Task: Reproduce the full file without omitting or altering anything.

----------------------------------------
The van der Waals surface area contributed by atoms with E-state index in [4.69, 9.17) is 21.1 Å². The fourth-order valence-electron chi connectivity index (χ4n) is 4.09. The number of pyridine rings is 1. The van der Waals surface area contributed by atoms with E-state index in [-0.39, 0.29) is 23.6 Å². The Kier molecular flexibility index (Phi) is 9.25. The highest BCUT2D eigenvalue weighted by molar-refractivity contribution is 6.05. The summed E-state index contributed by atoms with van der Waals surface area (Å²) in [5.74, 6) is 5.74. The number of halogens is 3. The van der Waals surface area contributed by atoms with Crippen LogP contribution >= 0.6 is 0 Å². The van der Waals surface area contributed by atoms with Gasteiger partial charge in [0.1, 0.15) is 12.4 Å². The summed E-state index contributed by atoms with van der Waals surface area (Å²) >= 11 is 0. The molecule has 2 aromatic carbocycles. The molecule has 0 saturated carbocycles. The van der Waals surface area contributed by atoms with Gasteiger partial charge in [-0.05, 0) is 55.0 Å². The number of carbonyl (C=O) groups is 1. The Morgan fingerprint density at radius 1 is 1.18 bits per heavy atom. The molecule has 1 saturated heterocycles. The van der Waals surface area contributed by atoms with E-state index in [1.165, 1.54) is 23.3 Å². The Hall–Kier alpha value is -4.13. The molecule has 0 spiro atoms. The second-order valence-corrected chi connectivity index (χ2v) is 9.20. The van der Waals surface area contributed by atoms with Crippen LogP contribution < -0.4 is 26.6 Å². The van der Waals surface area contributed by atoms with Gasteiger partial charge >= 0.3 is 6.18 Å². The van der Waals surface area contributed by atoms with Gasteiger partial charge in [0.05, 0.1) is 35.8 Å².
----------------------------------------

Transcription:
The van der Waals surface area contributed by atoms with E-state index in [4.69, 9.17) is 21.1 Å². The fourth-order valence-electron chi connectivity index (χ4n) is 4.09. The number of pyridine rings is 1. The van der Waals surface area contributed by atoms with E-state index in [-0.39, 0.29) is 23.6 Å². The Kier molecular flexibility index (Phi) is 9.25. The highest BCUT2D eigenvalue weighted by molar-refractivity contribution is 6.05. The summed E-state index contributed by atoms with van der Waals surface area (Å²) in [5.74, 6) is 5.74. The number of halogens is 3. The van der Waals surface area contributed by atoms with Crippen LogP contribution >= 0.6 is 0 Å². The van der Waals surface area contributed by atoms with Gasteiger partial charge in [0.1, 0.15) is 12.4 Å². The summed E-state index contributed by atoms with van der Waals surface area (Å²) >= 11 is 0. The molecule has 2 aromatic carbocycles. The molecule has 0 saturated carbocycles. The van der Waals surface area contributed by atoms with Gasteiger partial charge in [-0.05, 0) is 55.0 Å². The number of carbonyl (C=O) groups is 1. The Morgan fingerprint density at radius 1 is 1.18 bits per heavy atom. The molecule has 1 saturated heterocycles. The van der Waals surface area contributed by atoms with E-state index in [1.165, 1.54) is 23.3 Å². The Hall–Kier alpha value is -4.13. The molecule has 0 spiro atoms. The second-order valence-corrected chi connectivity index (χ2v) is 9.20. The van der Waals surface area contributed by atoms with Crippen LogP contribution < -0.4 is 26.6 Å². The van der Waals surface area contributed by atoms with Gasteiger partial charge >= 0.3 is 6.18 Å². The van der Waals surface area contributed by atoms with Gasteiger partial charge in [0.05, 0.1) is 35.8 Å².